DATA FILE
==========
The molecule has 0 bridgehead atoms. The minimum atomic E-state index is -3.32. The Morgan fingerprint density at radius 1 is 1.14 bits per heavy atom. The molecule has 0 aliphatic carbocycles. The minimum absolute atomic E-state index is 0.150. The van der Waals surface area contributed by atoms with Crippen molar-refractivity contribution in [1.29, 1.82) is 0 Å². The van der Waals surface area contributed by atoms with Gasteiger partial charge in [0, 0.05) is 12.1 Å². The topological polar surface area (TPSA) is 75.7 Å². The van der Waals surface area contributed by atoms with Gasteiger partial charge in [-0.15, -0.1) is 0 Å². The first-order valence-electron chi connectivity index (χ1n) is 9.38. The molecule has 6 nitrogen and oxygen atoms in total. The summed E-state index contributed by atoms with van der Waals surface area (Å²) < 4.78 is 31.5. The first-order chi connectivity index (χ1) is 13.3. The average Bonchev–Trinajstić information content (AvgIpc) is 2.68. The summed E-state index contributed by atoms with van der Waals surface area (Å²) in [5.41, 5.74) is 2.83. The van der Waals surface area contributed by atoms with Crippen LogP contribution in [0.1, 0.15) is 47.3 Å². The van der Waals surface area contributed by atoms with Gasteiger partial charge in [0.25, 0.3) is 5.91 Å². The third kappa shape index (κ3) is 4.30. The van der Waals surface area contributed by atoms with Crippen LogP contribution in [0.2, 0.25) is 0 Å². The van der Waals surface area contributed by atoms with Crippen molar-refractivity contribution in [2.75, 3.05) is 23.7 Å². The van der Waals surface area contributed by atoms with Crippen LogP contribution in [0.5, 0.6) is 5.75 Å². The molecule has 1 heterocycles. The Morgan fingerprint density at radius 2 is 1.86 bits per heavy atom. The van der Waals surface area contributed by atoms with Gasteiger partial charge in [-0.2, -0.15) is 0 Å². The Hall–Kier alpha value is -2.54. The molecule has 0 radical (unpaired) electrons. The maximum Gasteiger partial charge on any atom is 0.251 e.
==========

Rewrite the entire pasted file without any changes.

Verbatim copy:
The molecule has 0 bridgehead atoms. The minimum atomic E-state index is -3.32. The Morgan fingerprint density at radius 1 is 1.14 bits per heavy atom. The molecule has 0 aliphatic carbocycles. The minimum absolute atomic E-state index is 0.150. The van der Waals surface area contributed by atoms with Crippen molar-refractivity contribution in [1.29, 1.82) is 0 Å². The van der Waals surface area contributed by atoms with Gasteiger partial charge in [0, 0.05) is 12.1 Å². The topological polar surface area (TPSA) is 75.7 Å². The van der Waals surface area contributed by atoms with Gasteiger partial charge in [-0.15, -0.1) is 0 Å². The first-order valence-electron chi connectivity index (χ1n) is 9.38. The molecule has 6 nitrogen and oxygen atoms in total. The summed E-state index contributed by atoms with van der Waals surface area (Å²) < 4.78 is 31.5. The first-order chi connectivity index (χ1) is 13.3. The average Bonchev–Trinajstić information content (AvgIpc) is 2.68. The summed E-state index contributed by atoms with van der Waals surface area (Å²) in [5.41, 5.74) is 2.83. The van der Waals surface area contributed by atoms with Crippen LogP contribution in [0.1, 0.15) is 47.3 Å². The van der Waals surface area contributed by atoms with Gasteiger partial charge in [0.25, 0.3) is 5.91 Å². The third kappa shape index (κ3) is 4.30. The van der Waals surface area contributed by atoms with Crippen LogP contribution in [0.2, 0.25) is 0 Å². The van der Waals surface area contributed by atoms with Crippen molar-refractivity contribution in [2.75, 3.05) is 23.7 Å². The van der Waals surface area contributed by atoms with Crippen LogP contribution in [0.5, 0.6) is 5.75 Å². The molecule has 1 heterocycles. The Morgan fingerprint density at radius 2 is 1.86 bits per heavy atom. The van der Waals surface area contributed by atoms with Gasteiger partial charge in [-0.2, -0.15) is 0 Å². The Hall–Kier alpha value is -2.54. The molecule has 0 radical (unpaired) electrons. The maximum Gasteiger partial charge on any atom is 0.251 e.